Breast Reduction - Also known as reduction mammaplasty, breast reduction surgery removes excess breast fat, glandular tissue and skin to achieve a breast size in proportion with your body and to ease neck or shoulder pain associated with overly large breasts.
What should I expect?
Generally, the fat and glandular tissue is removed through incisions made on your breasts. The incisions may be different depending on the size of the breast but the two main types of incisions are the "anchor" incision or the "lollipop" incisions. The anchor incision will leave you with a scar around the areola, another extending from the edge of the areola down to the crease under the breast and then finally extending along the crease under the breast. The lollipop incision is around the areola and then extends from the edge of the areola down to the crease under the breast. Regardless of technique, the scar around the areola fades very nicely. The vertical scar will remain the most obvious scar in both techniques and the scar under the breast crease may be unattractive but is hidden behind the breast anyway. The type of incision you are a candidate for will be clarified by your plastic surgeon. Once the incisions are made, the excess breast tissue and skin will be removed, the areolas will be shrunken and made more symmetrical and the end result will be a reduced, lifted breast with a nipple in a more youthful position. Your results will be evident immediately following the procedure. Post-surgical swelling and incision lines will be apparent at first, however as the recovery progresses, they will improve. As you continue to recover, your results should become more clear. You may require drains to help remove any fluid collections within the breast after surgery but these will be removed within 1 to 2 weeks after surgery. While the results of your breast reduction are long-lasting, they will change over years due to age and gravity. If you have very large breasts as a teenager and you elect to have a breast reduction before you are finished with puberty, you may need another reduction at the end of puberty.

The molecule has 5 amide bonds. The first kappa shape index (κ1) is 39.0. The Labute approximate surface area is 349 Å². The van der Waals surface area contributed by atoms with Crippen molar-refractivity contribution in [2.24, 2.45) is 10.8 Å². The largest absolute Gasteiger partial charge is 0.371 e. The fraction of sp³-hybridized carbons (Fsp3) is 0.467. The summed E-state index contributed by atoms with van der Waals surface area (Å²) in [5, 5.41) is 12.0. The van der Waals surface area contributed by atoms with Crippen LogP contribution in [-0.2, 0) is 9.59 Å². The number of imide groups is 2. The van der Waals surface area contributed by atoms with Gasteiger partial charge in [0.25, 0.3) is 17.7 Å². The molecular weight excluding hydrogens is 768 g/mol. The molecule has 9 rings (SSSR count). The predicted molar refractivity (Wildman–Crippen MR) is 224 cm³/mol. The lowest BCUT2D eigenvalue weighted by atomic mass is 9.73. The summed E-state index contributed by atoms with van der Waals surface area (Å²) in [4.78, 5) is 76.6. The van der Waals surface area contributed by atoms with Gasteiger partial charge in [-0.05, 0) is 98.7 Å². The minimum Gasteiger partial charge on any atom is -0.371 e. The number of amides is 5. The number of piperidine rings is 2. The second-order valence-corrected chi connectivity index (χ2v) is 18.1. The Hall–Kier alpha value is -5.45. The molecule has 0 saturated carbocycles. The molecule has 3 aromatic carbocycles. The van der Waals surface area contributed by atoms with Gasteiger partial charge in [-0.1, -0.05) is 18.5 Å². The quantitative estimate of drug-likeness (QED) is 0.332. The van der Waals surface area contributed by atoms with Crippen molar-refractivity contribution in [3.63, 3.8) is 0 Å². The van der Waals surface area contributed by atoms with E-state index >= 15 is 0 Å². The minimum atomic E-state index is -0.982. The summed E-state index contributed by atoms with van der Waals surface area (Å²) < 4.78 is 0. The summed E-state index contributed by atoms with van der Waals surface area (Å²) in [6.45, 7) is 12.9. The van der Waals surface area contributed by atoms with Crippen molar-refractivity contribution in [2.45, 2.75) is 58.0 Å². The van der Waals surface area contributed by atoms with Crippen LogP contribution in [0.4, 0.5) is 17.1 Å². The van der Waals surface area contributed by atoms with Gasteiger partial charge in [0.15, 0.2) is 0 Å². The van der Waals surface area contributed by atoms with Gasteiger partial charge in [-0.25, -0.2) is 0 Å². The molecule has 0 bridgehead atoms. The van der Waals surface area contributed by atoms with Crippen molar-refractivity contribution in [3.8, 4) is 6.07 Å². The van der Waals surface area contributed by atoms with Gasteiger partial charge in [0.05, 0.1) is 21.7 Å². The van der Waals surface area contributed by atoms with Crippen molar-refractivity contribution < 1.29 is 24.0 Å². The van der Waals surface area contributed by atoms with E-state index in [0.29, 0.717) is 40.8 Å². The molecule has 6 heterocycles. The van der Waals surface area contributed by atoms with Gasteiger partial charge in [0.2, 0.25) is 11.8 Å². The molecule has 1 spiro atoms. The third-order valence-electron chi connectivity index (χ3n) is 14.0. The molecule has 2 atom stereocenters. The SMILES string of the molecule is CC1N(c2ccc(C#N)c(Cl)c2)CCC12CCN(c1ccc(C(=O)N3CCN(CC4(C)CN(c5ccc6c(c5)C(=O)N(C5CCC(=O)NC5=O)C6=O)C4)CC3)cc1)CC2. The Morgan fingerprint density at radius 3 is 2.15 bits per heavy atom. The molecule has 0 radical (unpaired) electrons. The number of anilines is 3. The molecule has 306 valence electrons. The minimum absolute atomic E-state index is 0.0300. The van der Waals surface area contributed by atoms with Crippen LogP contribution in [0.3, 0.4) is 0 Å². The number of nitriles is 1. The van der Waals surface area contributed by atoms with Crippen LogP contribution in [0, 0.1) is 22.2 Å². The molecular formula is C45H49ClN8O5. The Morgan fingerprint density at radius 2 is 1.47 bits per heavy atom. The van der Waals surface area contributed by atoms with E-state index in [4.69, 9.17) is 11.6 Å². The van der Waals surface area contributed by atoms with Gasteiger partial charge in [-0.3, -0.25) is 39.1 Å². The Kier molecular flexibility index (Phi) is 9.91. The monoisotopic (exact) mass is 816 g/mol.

How should I prepare?
Refrain from taking aspirin, ibuprofen or certain herbal supplements, as these can increase the chance of bleeding. Be sure to disclose everything you are currently taking, regardless of how menial. Stop smoking and all other nicotine products several weeks prior to your procedure. Your surgeon will discuss the recovery with you as well.
What are the risks?
Breast reduction surgery has risks including, but not limited to, scarring, bleeding, infection, loss of nipple sensation, inability to breast feed, nipple necrosis and wound healing issues. The breasts may not be as symmetrical after swelling has resolved and revision surgery may be necessary. If after the drains are removed, fluid may reaccumulate and if extensive, may need to be drained in the office.
How do I ensure my safety?
Be sure you have this procedure performed by an appropriately trained plastic surgeon in an accredited facility. Also, ask to see photos of previous results.
What will recovery be like?
After your procedure is completed, a postoperative bra and drains will be placed. You will either go home that day or stay in the hospital overnight. The length of time you must wear the postoperative bra and keep the drains will be up to your physician. The timing in regards to showering will also be up to your physician. Some physicians encourage showers, but not baths, sooner rather than later.
How much does it cost?
In the United States, the average cost of a breast reduction is $8,631, according to BuildMyBod's 2020 Plastic Surgery Pricing Report.This includes costs of anesthesia, operating room facilities, and other related fees.
See more detailed pricing for this procedure
Questions & Answers
Prepare for your consultation. View these common questions you should ask your surgeon.
Removal of Excess Breast Tissue, Breast Lift Without Implants, Breast Augmentation